Bioelectrical Impedance vs. Four‐compartment Model to Assess Body Fat Change in Overweight Adults Journal Articles uri icon

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  • AbstractObjective: The Tanita TBF‐305 body fat analyzer is marketed for home and clinical use and is based on the principles of leg‐to‐leg bioelectrical impedance analysis (BIA). Few studies have investigated the ability of leg‐to‐leg BIA to detect change in percentage fat mass (%FM) over time. Our objective was to determine the ability of leg‐to‐leg BIA vs. the four‐compartment (4C) model to detect small changes in %FM in overweight adults.Research Methods and Procedures: Thirty‐eight overweight adults (BMI, 25.0 to 29.9 kg/m2; age, 18 to 44 years; 31 women) participated in a 6‐month, randomized, double‐blind, placebo‐controlled study of a nutritional supplement. Body composition was measured at 0 and 6 months using the Tanita TBF‐305 body fat analyzer [using equations derived by the manufacturer (%FMT‐Man) and by Jebb et al. (%FMT‐Jebb)] and the 4C model (%FM4C).Results: Subjects in the experimental group lost 0.9%FM4C (p = 0.03), a loss that did not reach significance using leg‐to‐leg BIA (0.6%FMT‐Man, p = 0.151; 0.6%FMT‐Jebb, p = 0.144). We observed large standard deviations (SDs) in the mean difference in %FM between the 4C model and the TanitaManufacturer (2.5%) and TanitaJebb (2.2%). Ten subjects fell outside ±1 SD of the mean differences at 0 and 6 months; those individuals were younger and shorter than those within ±1 SD.Discussion: Leg‐to‐leg BIA performed reasonably well in predicting decreases in %FM in this group of overweight adults but resulted in wide SDs vs. %FM4C in individuals. Cross‐sectional determinations of %FM of overweight individuals using leg‐to‐leg BIA should be interpreted with caution.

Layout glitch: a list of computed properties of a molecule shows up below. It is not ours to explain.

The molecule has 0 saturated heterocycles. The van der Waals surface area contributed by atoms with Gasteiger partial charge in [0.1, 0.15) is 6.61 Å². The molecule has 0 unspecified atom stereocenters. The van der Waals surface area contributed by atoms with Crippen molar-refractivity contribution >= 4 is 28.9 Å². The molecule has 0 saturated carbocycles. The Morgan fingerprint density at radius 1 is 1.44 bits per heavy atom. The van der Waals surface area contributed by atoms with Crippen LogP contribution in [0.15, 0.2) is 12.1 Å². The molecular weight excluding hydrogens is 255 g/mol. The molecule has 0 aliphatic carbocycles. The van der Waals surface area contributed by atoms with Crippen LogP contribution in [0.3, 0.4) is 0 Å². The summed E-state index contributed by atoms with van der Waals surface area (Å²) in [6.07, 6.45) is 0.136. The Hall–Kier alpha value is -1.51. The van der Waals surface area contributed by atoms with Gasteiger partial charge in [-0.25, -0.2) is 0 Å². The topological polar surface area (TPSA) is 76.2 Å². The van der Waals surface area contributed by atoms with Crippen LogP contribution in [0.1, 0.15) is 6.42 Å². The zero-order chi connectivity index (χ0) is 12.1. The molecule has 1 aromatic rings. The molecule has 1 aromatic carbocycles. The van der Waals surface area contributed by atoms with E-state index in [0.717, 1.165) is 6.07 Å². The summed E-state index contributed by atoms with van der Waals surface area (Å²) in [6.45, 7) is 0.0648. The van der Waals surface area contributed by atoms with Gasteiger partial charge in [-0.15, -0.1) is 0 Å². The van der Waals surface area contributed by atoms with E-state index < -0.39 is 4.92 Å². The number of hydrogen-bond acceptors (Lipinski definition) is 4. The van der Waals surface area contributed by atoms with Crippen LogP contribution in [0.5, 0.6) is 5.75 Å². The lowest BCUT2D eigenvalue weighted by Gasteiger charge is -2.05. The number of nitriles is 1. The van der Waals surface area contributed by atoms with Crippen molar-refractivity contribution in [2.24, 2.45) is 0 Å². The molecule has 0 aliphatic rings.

• Chouinard, Laura E
  • Schoeller, Dale A
  • Watras, Abigail C
  • Clark, R Randall
  • Close, Rachel N
  • Buchholz, Andrea

publication date

  • January 2007